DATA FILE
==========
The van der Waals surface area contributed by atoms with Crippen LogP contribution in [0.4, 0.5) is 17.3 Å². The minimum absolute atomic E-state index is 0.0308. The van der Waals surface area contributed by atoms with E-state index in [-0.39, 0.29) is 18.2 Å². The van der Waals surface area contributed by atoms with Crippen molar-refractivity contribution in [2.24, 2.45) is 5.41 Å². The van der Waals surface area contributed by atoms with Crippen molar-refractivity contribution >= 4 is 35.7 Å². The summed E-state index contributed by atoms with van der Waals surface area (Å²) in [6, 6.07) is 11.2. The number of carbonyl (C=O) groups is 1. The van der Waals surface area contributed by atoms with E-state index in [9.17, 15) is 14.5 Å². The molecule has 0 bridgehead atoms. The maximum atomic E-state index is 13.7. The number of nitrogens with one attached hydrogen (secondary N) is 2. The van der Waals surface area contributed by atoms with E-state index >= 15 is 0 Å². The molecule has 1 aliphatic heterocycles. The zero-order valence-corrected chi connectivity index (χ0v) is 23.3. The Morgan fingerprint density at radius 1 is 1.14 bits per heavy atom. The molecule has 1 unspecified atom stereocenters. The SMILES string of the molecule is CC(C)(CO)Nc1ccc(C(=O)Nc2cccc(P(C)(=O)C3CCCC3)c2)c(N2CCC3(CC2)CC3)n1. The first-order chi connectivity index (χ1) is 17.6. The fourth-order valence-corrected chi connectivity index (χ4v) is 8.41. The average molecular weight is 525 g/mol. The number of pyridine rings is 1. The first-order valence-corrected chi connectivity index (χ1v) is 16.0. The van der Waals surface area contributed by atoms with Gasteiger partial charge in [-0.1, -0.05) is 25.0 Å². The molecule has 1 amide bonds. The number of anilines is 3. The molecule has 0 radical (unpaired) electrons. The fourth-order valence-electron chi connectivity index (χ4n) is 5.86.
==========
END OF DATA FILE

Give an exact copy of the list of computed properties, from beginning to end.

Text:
The van der Waals surface area contributed by atoms with Crippen LogP contribution in [0.4, 0.5) is 17.3 Å². The minimum absolute atomic E-state index is 0.0308. The van der Waals surface area contributed by atoms with E-state index in [-0.39, 0.29) is 18.2 Å². The van der Waals surface area contributed by atoms with Crippen molar-refractivity contribution in [2.24, 2.45) is 5.41 Å². The van der Waals surface area contributed by atoms with Crippen molar-refractivity contribution >= 4 is 35.7 Å². The summed E-state index contributed by atoms with van der Waals surface area (Å²) in [6, 6.07) is 11.2. The number of carbonyl (C=O) groups is 1. The van der Waals surface area contributed by atoms with E-state index in [9.17, 15) is 14.5 Å². The molecule has 0 bridgehead atoms. The maximum atomic E-state index is 13.7. The number of nitrogens with one attached hydrogen (secondary N) is 2. The van der Waals surface area contributed by atoms with E-state index >= 15 is 0 Å². The molecule has 1 aliphatic heterocycles. The zero-order valence-corrected chi connectivity index (χ0v) is 23.3. The Morgan fingerprint density at radius 1 is 1.14 bits per heavy atom. The molecule has 1 unspecified atom stereocenters. The SMILES string of the molecule is CC(C)(CO)Nc1ccc(C(=O)Nc2cccc(P(C)(=O)C3CCCC3)c2)c(N2CCC3(CC2)CC3)n1. The first-order chi connectivity index (χ1) is 17.6. The fourth-order valence-corrected chi connectivity index (χ4v) is 8.41. The average molecular weight is 525 g/mol. The number of pyridine rings is 1. The first-order valence-corrected chi connectivity index (χ1v) is 16.0. The van der Waals surface area contributed by atoms with Gasteiger partial charge in [-0.1, -0.05) is 25.0 Å². The molecule has 1 amide bonds. The number of anilines is 3. The molecule has 0 radical (unpaired) electrons. The fourth-order valence-electron chi connectivity index (χ4n) is 5.86.